- If you get lost in all of this just get back to your breathing.
- Practising mindfulness during meditation and everyday life seems to be an effective way to prevent depression and cultivate happiness.
- Its a skill, which although requiring effort, can be learnt.
Further Reading on mindfulness
Jon Kabat-Zinn Full catastrophe Living Published by Piatkus
Photo at top of page by babasteve
meditation, mindfulness, depression, happy
January 14th, 2008 — meditation
What is Flow?
Flow is a concept developed by Mihaly Csikszentmihalyi, during his work on happiness.The term was first used by people he studied, to describe their optimal or peak experiences. Csikszentmihalyi concluded that regularly being in a flow state leads to happiness. And that flow is not a random event, but can be generated voluntarily.
Csikszentmihalyi researched the psychology of happiness for many years, asking thousands of individuals what made them happy. He determined that people most enjoyed themselves when doing something which pushed their abilities to the limit. Sometimes when people are engaged in such activities, they enter a state where they are so involved in whatever they are doing that nothing else seems to matter, said Csikszentmihalyi, it is so enjoyable that they would do it even at great personal cost.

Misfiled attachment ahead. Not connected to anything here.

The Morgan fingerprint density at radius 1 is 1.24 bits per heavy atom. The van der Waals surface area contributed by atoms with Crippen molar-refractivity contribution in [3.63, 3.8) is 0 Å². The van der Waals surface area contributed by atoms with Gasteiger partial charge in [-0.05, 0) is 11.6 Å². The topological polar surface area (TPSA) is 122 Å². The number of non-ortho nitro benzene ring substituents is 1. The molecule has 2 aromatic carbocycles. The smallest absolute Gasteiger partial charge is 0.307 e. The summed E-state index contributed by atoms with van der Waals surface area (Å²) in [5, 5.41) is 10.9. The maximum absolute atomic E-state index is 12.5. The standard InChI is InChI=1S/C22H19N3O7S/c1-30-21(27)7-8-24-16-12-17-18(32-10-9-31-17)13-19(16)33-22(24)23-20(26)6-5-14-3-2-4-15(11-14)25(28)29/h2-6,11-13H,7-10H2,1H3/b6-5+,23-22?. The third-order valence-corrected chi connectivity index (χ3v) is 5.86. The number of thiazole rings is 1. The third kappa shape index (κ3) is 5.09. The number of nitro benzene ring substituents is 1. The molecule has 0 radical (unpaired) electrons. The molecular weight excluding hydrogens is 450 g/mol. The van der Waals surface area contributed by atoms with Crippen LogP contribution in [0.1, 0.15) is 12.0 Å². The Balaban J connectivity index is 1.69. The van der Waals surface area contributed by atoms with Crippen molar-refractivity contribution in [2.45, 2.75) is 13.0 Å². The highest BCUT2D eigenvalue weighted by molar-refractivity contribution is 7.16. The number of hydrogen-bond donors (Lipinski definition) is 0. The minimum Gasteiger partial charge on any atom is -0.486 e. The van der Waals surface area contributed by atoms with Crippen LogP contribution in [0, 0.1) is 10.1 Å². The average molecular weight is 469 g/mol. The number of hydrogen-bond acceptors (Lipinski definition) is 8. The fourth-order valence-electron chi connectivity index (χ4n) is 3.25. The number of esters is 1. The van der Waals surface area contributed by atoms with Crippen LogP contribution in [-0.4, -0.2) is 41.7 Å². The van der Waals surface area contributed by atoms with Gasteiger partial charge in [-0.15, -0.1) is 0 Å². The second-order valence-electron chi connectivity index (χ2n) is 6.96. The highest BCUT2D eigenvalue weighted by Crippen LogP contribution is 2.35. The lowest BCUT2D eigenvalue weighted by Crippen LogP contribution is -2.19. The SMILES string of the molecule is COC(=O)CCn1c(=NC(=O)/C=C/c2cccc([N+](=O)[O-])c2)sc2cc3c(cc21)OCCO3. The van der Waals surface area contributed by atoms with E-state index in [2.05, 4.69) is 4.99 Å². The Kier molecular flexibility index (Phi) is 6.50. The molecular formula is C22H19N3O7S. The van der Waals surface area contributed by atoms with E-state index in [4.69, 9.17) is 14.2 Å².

What does it feel like?
A person in flow is completely absorbed in an activity, concentrating completely on the task at hand with no mental room for thoughts or distractions about the outside world, the activity feels effortless and flowing, there is a sense of intense enjoyment, the passage of time is distorted and there is a loss of self consciousness.
What conditions are usually required to generate flow?
Flow is usually generated during a challenging activity. More easily when there is a chance of completing the task, when there are clear goals, immediate feedback,and when the task matches the individual’s abilities. An activity which is too easy will lead to boredom, one which is too difficult to anxiety and frustration, both will disturb concentration and the flow experience.
Usually when we do something, we have thoughts like “should I be doing this?”, “am I doing it right?”, “maybe it would be better if I did that instead”. The secret of flow is to learn the skill of fully directing your attention to a task, which is just within your abilities, so that there are no mental resources left for these kind of distracting thoughts, says Csikszentmihalyi.